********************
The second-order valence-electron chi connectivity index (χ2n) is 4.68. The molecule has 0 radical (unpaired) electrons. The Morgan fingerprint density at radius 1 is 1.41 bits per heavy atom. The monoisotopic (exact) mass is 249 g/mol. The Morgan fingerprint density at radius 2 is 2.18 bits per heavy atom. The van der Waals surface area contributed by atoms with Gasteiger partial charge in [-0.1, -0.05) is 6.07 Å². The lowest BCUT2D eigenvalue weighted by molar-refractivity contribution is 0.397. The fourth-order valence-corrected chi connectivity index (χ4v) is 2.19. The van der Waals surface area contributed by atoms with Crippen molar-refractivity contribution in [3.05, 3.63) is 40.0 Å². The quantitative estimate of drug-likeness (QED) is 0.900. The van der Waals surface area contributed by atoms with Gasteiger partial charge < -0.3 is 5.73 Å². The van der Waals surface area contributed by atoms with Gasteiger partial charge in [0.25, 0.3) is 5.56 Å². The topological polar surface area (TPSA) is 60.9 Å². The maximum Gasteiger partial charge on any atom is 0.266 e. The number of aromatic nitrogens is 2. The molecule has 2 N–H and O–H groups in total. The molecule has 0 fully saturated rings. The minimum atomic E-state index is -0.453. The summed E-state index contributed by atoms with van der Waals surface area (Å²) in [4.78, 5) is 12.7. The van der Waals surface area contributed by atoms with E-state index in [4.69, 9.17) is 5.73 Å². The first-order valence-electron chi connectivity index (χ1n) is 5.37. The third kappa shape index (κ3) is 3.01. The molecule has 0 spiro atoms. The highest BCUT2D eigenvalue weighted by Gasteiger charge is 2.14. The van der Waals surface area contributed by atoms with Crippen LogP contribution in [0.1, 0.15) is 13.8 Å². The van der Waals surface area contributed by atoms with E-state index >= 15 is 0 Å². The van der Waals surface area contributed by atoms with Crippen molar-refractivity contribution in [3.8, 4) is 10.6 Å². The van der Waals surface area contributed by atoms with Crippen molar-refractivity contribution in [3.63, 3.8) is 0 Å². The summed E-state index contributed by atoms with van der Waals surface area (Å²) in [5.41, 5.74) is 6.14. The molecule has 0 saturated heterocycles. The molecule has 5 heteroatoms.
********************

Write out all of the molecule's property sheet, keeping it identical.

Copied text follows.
The second-order valence-electron chi connectivity index (χ2n) is 4.68. The molecule has 0 radical (unpaired) electrons. The Morgan fingerprint density at radius 1 is 1.41 bits per heavy atom. The monoisotopic (exact) mass is 249 g/mol. The Morgan fingerprint density at radius 2 is 2.18 bits per heavy atom. The van der Waals surface area contributed by atoms with Gasteiger partial charge in [-0.1, -0.05) is 6.07 Å². The lowest BCUT2D eigenvalue weighted by molar-refractivity contribution is 0.397. The fourth-order valence-corrected chi connectivity index (χ4v) is 2.19. The van der Waals surface area contributed by atoms with Crippen molar-refractivity contribution in [3.05, 3.63) is 40.0 Å². The quantitative estimate of drug-likeness (QED) is 0.900. The van der Waals surface area contributed by atoms with Gasteiger partial charge < -0.3 is 5.73 Å². The van der Waals surface area contributed by atoms with Gasteiger partial charge in [0.25, 0.3) is 5.56 Å². The topological polar surface area (TPSA) is 60.9 Å². The maximum Gasteiger partial charge on any atom is 0.266 e. The number of aromatic nitrogens is 2. The molecule has 2 N–H and O–H groups in total. The molecule has 0 fully saturated rings. The minimum atomic E-state index is -0.453. The summed E-state index contributed by atoms with van der Waals surface area (Å²) in [4.78, 5) is 12.7. The van der Waals surface area contributed by atoms with E-state index in [4.69, 9.17) is 5.73 Å². The first-order valence-electron chi connectivity index (χ1n) is 5.37. The third kappa shape index (κ3) is 3.01. The molecule has 0 spiro atoms. The highest BCUT2D eigenvalue weighted by Gasteiger charge is 2.14. The van der Waals surface area contributed by atoms with Crippen LogP contribution in [0.1, 0.15) is 13.8 Å². The van der Waals surface area contributed by atoms with E-state index >= 15 is 0 Å². The van der Waals surface area contributed by atoms with Crippen molar-refractivity contribution in [3.8, 4) is 10.6 Å². The van der Waals surface area contributed by atoms with Crippen molar-refractivity contribution in [3.63, 3.8) is 0 Å². The summed E-state index contributed by atoms with van der Waals surface area (Å²) in [5.41, 5.74) is 6.14. The molecule has 0 saturated heterocycles. The molecule has 5 heteroatoms.